CB: You mean pressure on me, or pressure on Callie? [Laughs.] I don’t think so. For sure, I was definitely reticent about it. I had some reservations about doing it, mostly because I had actually been developing other things that I was really involved with and excited about doing. But I was also so intrigued by the fact that Callie wrote the pilot, because I’ve been a fan of hers for a long time, and have such admiration and respect for her. So that was really exciting for me. And the idea of being able to sing and work with T-Bone Burnett and play this role in this kind of context, it was all very exciting to me. It felt like an exciting risk for me to take at this point in my career, when it’s tough to know where to go next. And she did do quite a lot of convincing. So I do hold her to it, for sure. We both have really high standards for what we want the show to be, and we’re both going to just keep pushing for that in the hopes that that’s what we come out with. I see it as we’re both collaborating to make the show something we can be really proud of.


AVC: Was one of the other projects you were developing the David O. Russell show for FX?

CB: Yeah, it was. And you know, with TV, you never know what’s going to happen. And I love, love, love that project. I love David O. Russell beyond measure, so I do hope we’re going to be able to do it at some point down the line. It’s not out of my sights at all.


AVC: There’s a sense moving forward from the pilot that Juliette is nipping at Rayna’s heels. Is that an anxiety that actors and musicians alike can relate to?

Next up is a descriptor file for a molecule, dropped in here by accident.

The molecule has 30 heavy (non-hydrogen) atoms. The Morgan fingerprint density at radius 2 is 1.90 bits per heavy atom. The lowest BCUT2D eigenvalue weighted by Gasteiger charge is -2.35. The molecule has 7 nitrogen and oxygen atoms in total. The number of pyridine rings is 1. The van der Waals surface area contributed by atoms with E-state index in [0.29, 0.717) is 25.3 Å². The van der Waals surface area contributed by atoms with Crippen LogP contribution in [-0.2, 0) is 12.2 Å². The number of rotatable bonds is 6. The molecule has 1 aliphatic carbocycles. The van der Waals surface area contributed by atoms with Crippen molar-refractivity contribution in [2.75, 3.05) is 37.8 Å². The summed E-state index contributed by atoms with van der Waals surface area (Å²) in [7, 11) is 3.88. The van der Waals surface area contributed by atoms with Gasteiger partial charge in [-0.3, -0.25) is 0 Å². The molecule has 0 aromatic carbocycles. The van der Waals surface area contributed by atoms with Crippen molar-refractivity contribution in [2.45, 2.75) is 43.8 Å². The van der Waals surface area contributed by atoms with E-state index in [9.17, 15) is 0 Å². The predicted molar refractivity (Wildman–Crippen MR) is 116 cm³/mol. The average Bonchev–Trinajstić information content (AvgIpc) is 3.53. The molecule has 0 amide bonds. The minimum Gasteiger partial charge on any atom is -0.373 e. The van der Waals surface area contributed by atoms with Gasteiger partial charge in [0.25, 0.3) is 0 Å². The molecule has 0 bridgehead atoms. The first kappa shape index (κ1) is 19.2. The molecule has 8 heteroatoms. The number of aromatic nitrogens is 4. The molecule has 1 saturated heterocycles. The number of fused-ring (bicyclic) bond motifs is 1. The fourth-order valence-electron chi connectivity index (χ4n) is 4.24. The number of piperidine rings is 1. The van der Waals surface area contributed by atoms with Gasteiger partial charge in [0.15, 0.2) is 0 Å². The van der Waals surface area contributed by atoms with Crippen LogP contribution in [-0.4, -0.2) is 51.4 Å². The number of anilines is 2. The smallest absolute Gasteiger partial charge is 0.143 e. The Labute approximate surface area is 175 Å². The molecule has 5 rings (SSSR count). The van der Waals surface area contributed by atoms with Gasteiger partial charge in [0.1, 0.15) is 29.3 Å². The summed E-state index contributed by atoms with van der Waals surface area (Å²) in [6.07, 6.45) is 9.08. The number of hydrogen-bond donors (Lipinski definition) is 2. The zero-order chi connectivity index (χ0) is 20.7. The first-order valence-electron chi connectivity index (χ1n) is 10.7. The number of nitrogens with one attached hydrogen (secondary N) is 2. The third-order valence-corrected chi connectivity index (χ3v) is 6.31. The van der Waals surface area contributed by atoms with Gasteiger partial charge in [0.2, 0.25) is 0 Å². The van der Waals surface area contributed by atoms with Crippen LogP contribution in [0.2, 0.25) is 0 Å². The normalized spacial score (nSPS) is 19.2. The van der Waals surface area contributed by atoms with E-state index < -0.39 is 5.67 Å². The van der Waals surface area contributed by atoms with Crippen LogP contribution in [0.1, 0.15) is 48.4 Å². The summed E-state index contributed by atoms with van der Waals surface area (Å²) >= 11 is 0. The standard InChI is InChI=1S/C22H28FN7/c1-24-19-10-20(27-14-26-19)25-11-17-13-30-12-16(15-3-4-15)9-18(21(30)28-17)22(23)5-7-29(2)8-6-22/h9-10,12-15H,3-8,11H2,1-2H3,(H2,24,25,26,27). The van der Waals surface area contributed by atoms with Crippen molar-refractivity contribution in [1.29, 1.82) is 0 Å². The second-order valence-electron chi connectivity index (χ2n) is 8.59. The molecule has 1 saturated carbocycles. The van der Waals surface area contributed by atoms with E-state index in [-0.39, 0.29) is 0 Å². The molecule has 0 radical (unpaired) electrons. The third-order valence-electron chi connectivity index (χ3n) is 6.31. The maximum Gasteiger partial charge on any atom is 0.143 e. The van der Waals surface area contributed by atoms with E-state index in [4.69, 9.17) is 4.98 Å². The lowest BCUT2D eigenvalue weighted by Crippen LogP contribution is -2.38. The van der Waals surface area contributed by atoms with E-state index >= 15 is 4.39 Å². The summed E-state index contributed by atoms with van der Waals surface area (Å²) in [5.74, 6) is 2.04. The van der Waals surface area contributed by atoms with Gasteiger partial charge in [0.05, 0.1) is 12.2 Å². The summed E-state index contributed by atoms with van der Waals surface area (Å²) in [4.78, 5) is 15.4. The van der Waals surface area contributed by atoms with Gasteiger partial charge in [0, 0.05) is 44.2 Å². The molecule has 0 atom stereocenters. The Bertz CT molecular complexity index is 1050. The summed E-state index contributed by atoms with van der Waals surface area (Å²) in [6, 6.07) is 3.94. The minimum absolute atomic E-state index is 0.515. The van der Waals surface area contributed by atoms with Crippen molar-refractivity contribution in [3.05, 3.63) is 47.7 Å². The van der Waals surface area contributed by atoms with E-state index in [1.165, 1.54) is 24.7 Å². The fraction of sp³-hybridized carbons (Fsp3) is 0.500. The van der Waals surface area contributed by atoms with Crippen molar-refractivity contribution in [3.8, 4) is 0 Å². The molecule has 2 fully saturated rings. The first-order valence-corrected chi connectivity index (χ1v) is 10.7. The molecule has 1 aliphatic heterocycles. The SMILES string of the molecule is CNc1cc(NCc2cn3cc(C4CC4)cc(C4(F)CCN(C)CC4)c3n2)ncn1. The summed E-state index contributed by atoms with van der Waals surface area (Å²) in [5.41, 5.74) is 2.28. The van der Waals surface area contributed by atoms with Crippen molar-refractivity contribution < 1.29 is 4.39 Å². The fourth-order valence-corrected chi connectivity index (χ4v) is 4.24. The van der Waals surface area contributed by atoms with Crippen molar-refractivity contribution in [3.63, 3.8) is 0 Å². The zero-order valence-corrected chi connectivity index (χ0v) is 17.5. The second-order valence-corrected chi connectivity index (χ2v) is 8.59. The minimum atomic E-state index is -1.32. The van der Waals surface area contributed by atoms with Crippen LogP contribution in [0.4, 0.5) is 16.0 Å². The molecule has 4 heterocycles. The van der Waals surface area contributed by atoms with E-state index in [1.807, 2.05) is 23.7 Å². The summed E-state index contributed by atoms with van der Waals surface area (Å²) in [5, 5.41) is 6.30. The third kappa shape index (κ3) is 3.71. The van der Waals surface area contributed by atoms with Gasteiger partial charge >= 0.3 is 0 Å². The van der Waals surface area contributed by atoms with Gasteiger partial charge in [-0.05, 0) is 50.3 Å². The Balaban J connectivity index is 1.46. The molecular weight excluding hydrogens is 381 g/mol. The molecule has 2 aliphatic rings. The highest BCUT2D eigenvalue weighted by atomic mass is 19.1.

CB: It’s funny, I had a lot of conversations with Callie about that. My initial take after reading the pilot was not that that was really going to be the main thrust of what we were doing. My experience really isn’t that. I’ve been fortunate. As I’ve matured in this business, I’ve found it to be more rewarding. My take on all of that is that there’s really enough out there for everybody, and as actresses, we don’t need to be competitive as artists. That part of it, I think we’ll probably explore a little bit more. I’ve said to Callie, and to everyone who’s working on this, that I’m not really interested in this being a catfight between these two women, because that doesn’t ring true to me in my life experience. I don’t see that kind of interpersonal conflict going on. I think it’s more of a story about how the business has changed, and different styles within the framework of country music. I think Rayna and Juliette come from very different places in terms of their style and their performances and who they are. That’s where there may be a real disconnect between them.


AVC: It sounds like you’ve had a lot of in-depth conversations with Khouri about the direction of the show. As an actor, do you seek out projects with that level of collaboration, where you can be frank with the showrunner or the director about where the project is headed?

CB: I do. On Friday Night Lights, we had such a sense of freedom and collaboration with each other—with the crew, with the writers—and it really showed me how that kind of collaboration can make an all-around better show. It helps everyone do their job better. That was why I was really interested in developing a show. I love the creative process of coming up with a show from the very beginning and having a part in that. I think I can do better work when I have a really deep understanding of the creation and where it’s coming from. And I said that to Callie, and she was very open to that, and actually welcomed it. And she has continued to be a real partner in this with me, for which I’m really grateful. Because that’s not the norm, for sure. I do think you can do better work that way.


AVC: On the subject of Friday Night Lights, do you have any news you can share about the show’s potential spin-off movie?

CB: You know what? I actually have a script. But I haven’t read it yet. Your readers will be so disappointed to know that I’ve been so busy working on Nashville, I haven’t had time to read it yet. But there is a script. And where there’s a script, there’s a way. [Laughs.] I think there’s some serious movement forward on this. It’s just about finding a time when everyone can do it. Or at least time for everyone to read the script. [Laughs.]